If you ask any student about their least favourite words, you’re likely to get a bunch of similar answers – the very mention of “exam”, “assignment”, “deadline” or “9am start” is enough to send a collective groan around every lecture hall in the country.
This word has cast a shadow of uncertainty over language students and academics for the best part of half a decade. And yet amidst all the speculation and talks about precautionary measures was a quiet confidence that Brexit would, in the end, be nothing more than an administrative headache.
After all, why would we ever DREAM of scrapping the Erasmus programme entirely? The UK government know better than to shoot themselves in the foot, right?
In voting against an amendment to the Withdrawal Agreement Bill tabled by the Liberal Democrats earlier this month, Conservative MPs revealed just how little they value the educational prospects of our young people.
The amendment would have required the government to seek continued participation in the Erasmus scheme, a programme that has allowed over 200,000 students to study and work in Europe since its inception in 1987.
Thanks to EU funding, Erasumus gives students from disadvantaged backgrounds the means to experience a new culture, learn a different language and develop key life skills, opportunities previously reserved for those lucky ones funded by the bank of mum and dad.
With more than 53% of students who choose to study abroad making use of Erasmus, it’s no wonder that the result in the commons caused a significant outcry. Sadly though, I cannot help but feel that no amount of angry tweets or petition signatures will be enough to change the government’s tune.
After watching my school suffer from devastating funding cuts, my tuition fees soar to dizzying heights and the Help to Buy ISA scrapped, the government’s lukewarm attitude toward Erasmus was the final nail in the coffin for any hope that they might ever put young people first.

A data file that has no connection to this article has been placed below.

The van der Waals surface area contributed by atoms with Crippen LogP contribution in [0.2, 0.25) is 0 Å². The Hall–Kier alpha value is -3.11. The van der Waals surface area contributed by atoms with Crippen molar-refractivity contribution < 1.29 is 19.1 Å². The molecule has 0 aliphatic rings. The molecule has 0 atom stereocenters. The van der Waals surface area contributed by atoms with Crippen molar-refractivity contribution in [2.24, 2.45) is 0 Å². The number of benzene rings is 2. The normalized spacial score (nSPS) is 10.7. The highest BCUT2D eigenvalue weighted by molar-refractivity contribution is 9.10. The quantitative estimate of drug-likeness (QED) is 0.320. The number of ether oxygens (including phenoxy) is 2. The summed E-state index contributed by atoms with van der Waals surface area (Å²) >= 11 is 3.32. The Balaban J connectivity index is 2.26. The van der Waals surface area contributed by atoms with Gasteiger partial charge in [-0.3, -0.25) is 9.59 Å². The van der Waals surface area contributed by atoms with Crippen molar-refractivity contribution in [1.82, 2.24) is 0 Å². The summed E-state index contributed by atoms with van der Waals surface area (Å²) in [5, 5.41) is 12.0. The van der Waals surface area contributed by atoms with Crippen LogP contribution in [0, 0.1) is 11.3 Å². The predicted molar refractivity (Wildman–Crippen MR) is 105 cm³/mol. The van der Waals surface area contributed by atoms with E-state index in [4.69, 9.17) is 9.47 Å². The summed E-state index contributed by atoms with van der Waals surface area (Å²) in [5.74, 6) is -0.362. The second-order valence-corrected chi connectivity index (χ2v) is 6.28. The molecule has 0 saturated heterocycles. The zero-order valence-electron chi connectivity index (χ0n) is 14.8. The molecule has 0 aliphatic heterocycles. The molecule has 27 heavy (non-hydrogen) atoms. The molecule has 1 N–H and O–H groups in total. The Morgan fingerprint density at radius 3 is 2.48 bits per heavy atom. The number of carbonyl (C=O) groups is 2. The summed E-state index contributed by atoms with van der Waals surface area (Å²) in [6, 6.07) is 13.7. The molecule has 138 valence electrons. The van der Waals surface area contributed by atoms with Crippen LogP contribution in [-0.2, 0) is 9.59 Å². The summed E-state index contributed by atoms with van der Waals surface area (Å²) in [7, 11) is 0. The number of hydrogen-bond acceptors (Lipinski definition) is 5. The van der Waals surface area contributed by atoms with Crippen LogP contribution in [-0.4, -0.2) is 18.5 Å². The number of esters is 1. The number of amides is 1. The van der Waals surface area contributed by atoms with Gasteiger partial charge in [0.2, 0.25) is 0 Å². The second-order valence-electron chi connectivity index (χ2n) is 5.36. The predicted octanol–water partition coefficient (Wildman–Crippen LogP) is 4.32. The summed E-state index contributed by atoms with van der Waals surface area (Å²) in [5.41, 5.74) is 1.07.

Of course, Boris Johnson has attempted to stifle the nationwide backlash by assuring that “there is no threat to the Erasmus scheme”. But given the track record of the Conservatives, it appears unlikely that his words will be followed up with actions. Indeed, the language used by his ministers seems to betray just how low the programme actually ranks on the government’s list of priorities.
Government minister Chris Skidmore dismissed the Lib Dems’ amendment as “game-playing by opposition parties”, whilst the education secretary Gavin Williamson said the future of the scheme is nothing more than “a question for future negotiations with the European Union”.
When a spokesperson for Department for Education announced that the government would be open to staying in Erasmus “if it is in our interests to do so”, it was quite clear to me that the opinions of the very students who benefit from the scheme would not figure in their equation.
And so the quiet confidence once shared by staff and students alike has slowly given way to feverish concern. There is no doubt that loss of the Erasmus scheme would be a huge blow to the personal development and employability prospects of UK students, not to mention that the most disadvantaged in our society will ultimately have to shoulder the bulk of the burden.
What many perceive to be little more than a glorified holiday is actually an opportunity that has shaped the lives of countless individuals for the better. But as the Brexit deadline looms, we can do little but watch as the needs of the country’s future children and grandchildren fall by the wayside.
At a time where our country is slipping back further and further into its island mentality, openness to cultural exchange should be more important than ever – and yet we seem to be on the cusp of closing that door.